Remembering John Hardley in 2017

Blogger Rob Horgan takes us back to the end of 2017, when the second John Hardley Memorial Competition was held by the Fly Dressers’ Guild Wessex Branch…

December saw the second annual competition in memoriam. Woodington Lakes has changed hands for the second time since John’s sad death, and the ‘new’ lodge just does not have the facilities for tying flies before fishing them, so Paul E amended the rules: we could each have just six flies, once one was retired from your cast it could not be used again, also no replacement permitted if you lost one, ergo a diminishing selection. Unfortunately, Sue L-P wasn’t present to defend her title due to a back problem. The competition is won by the best brace; once you have caught your two you must stop fishing … to wait anxiously!

Nine branch members enjoyed a breakfast roll and hot brew, gathered around the glowing chimenea, it was totally brass monkeys weather! An unpredicted frost during the night gave both ponds a ten-mill thick layer of ice. Jim, the new guvnor, fetched his kayak and set to, circling and zig-zagging like an Olympian until all the ice was broken up and there were some clear bits to cast into. Amid much blowing on cold hands and grumbling about madness the whistle blew for the off: two hours fishing to be followed by a barbecue lunch then another two-hour session until the final whistle. Soon rods were bending all along the banks of Spring pond as we all hooked windowpanes of ice, but the first hour wasn’t up before Simon W’s rod bent into a good Rainbow which had taken his mink Zonker pattern. The fight was complicated by all the ice but eventually, the fish was safely netted.

Into the second hour and things were a little easier, the frost had gone from the grass, the patches of open water were widening. Graham S caught next, another Rainbow but of a much heavier build than Simon’s, taking a marabou-tailed lure. Next to score was Paul E using an orange/black Cormorant pattern, followed by Paul H on Kingfisher pond, fishing a PTN variant. Dave H might have had two pulls but wasn’t certain. I felt a tug retrieving a Biscuit Blob thinking it was just another ice bite before I saw the flank-flash under the ice as the fish rolled away. Simon W had a second take but missed, then hooked-up again still fishing the Zonker, soon sliding his second fish over the ice towards him. The whistle signalled lunch, coming none too soon for Peter H, Ken L and Derek L who so far had only caught ice and trees.

Jim and Sian produced an excellent lunch. It was now raining steadily; we were cheered by the prospect of more of the ice melting providing new swims to try. Hands and feet thawed while we ate. At 13.00 precisely we engaged in hostilities once more, except for Simon W who had to wait to see if his brace would do the business. I headed to a part of Kingfisher which had not been fishable earlier. Ken L on Spring caught a Rainbow under two pounds using one of his esoteric lures of dubious but exotic parentage. After the morning session, I was down to just three flies, selecting the Cat’s Whisker. I saw a fish follow, then the next cast resulted in a hook-up; just when I thought I had the upper hand it was gone. “Bother!” I exclaimed “Drat”. The very next cast the CW was seized by a Blue around one-and-a-half pounds, quickly on the bank to my immense relief. Certain that I had glimpsed an inquisitive trout following during the fight I re-cast, and was in straight away. This was a Rainbow just the same size as my first, so my chance of winning was over. Paul H now covered the area my brace had come from and soon was playing a nice Blue but it was hooked in the tail fin, so the fight was a bit awkward. Ever the gentlemen, our treasurer scrupulously released the fish, it being foul-hooked and therefore not a fair catch.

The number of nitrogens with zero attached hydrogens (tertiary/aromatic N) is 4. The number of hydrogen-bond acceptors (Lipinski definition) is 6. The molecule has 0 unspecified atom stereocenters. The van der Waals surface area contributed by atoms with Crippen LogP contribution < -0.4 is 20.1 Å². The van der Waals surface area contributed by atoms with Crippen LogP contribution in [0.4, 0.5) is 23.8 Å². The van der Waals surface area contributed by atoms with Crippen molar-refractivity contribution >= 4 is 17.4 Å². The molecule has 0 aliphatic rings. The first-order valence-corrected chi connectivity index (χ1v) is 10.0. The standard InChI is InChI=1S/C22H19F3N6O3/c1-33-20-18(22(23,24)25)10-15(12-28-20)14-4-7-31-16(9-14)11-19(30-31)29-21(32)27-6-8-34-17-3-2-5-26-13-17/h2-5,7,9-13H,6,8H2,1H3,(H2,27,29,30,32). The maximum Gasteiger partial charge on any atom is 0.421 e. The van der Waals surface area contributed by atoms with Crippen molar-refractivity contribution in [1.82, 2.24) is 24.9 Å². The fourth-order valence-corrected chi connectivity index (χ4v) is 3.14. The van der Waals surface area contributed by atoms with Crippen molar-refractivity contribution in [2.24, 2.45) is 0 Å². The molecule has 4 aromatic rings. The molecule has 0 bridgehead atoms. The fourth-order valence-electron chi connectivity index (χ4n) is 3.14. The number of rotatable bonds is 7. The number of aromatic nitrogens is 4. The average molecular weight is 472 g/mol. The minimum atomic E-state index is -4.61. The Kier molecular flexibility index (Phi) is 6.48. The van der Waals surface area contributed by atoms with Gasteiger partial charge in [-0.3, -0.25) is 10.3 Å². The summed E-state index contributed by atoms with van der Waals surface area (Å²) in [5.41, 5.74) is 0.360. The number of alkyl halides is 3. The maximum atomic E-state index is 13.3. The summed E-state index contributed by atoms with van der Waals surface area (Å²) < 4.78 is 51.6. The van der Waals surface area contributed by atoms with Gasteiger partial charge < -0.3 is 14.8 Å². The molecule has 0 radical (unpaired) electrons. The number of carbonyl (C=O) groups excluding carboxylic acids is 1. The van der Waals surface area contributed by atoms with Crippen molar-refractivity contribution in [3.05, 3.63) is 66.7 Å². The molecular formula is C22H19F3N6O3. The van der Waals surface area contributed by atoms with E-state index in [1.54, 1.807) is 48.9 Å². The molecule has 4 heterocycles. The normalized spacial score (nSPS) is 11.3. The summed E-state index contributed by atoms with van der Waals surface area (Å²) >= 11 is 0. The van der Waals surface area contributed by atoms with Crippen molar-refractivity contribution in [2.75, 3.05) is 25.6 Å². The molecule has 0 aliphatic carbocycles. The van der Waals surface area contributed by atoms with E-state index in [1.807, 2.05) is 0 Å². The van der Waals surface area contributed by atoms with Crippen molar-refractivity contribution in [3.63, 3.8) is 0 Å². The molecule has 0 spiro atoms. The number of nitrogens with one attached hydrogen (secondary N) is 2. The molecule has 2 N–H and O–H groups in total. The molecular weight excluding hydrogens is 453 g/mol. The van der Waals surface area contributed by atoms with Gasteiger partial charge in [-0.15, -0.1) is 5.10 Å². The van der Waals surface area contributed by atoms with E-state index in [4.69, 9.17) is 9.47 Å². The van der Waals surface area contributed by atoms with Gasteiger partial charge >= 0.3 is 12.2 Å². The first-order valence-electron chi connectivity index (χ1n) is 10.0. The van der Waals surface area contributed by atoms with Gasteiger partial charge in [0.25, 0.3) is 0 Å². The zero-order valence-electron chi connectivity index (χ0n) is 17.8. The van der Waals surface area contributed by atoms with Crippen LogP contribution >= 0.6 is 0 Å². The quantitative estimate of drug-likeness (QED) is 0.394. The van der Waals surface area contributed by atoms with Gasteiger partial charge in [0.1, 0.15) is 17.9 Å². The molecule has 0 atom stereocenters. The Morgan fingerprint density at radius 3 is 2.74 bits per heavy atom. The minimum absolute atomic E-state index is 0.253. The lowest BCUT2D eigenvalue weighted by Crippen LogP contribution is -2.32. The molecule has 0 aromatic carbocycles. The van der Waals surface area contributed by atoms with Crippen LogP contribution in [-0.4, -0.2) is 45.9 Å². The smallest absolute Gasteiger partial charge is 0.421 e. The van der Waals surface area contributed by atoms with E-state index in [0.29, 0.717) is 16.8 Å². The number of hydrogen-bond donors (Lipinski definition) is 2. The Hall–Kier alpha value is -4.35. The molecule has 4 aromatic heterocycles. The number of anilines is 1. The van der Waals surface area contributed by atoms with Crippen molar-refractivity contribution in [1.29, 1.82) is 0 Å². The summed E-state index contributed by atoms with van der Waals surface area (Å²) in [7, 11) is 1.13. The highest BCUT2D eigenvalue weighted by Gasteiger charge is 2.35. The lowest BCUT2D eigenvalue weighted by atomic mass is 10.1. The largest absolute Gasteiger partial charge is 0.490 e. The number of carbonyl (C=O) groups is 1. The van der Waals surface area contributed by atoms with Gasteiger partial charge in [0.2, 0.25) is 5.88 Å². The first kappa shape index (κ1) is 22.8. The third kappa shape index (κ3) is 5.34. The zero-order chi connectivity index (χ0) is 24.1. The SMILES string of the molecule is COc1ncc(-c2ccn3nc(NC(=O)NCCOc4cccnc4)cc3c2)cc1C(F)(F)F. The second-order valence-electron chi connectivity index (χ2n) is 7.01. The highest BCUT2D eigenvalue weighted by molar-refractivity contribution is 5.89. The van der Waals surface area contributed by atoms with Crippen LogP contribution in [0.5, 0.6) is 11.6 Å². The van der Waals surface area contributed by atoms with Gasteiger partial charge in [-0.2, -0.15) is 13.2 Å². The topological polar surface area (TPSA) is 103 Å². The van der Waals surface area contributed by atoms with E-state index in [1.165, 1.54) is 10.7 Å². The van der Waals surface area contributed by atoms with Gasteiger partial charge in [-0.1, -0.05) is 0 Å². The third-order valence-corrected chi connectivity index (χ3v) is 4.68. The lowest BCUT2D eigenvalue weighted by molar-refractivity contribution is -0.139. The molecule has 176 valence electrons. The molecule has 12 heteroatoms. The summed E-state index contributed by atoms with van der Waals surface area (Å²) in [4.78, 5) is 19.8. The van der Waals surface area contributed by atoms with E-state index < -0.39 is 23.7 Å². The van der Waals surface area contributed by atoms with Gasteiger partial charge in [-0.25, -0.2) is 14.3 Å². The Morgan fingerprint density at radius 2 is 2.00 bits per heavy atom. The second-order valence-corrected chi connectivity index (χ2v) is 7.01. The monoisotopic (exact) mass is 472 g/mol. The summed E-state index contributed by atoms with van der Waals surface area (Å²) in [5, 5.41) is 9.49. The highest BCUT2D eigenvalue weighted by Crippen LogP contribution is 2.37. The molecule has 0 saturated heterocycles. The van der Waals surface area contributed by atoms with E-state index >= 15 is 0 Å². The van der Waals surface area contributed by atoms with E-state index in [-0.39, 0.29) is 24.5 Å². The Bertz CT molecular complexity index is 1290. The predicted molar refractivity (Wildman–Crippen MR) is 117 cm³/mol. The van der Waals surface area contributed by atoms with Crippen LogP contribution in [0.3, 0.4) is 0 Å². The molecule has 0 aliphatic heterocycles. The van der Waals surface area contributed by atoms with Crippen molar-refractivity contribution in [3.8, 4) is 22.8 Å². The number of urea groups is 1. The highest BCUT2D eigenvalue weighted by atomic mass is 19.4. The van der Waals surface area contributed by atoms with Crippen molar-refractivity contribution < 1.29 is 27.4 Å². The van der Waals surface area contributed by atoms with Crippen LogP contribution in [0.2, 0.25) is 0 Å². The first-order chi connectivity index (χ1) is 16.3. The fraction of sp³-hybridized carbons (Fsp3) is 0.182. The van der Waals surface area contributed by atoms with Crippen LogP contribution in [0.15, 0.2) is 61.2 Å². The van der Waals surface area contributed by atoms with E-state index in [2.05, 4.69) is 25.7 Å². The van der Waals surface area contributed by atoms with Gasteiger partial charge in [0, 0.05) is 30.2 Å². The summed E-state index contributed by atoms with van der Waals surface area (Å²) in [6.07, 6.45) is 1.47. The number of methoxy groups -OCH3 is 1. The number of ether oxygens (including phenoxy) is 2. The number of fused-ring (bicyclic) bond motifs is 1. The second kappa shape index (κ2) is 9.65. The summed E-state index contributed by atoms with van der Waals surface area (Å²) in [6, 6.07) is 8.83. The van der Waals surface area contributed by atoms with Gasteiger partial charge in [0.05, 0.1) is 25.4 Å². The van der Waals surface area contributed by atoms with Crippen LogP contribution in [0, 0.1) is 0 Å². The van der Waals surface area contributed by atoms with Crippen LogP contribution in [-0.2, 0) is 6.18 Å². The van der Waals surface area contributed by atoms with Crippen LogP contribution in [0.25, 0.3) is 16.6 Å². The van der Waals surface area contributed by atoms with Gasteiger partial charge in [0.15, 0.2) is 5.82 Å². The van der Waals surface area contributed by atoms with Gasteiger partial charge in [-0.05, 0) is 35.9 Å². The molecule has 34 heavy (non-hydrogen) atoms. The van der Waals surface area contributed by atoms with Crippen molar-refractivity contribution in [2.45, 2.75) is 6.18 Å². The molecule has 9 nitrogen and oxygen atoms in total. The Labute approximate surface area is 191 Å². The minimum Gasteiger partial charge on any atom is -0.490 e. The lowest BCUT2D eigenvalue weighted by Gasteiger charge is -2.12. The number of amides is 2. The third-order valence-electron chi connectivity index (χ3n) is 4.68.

Ken L bent into a second fish, which turned out to be a Blue, and ‘so small and pretty that he released it quickly, unharmed’. Of course, that’s what he claimed, but we all knew he was just being slyly tactical, knowing that a much bigger fish would be needed to get his name on the trophy. Maybe divine justice interfered but no more fish were caught. Even the most diminutive second fish would have sent the trophy Graham S’s way, but at the final whistle there were only two braces to record, mine and Simon’s. My two trout together didn’t weigh as much as his first, so he won by a comfortable margin. Well done, Simon, until next December, when we will need to keep an eye on Ken.

Hand holding a striped perch fly with a color combination of white, black, and olive.

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Two Autumn Hydropyches fly patterns on wine cork.

Written by

Rob Horgan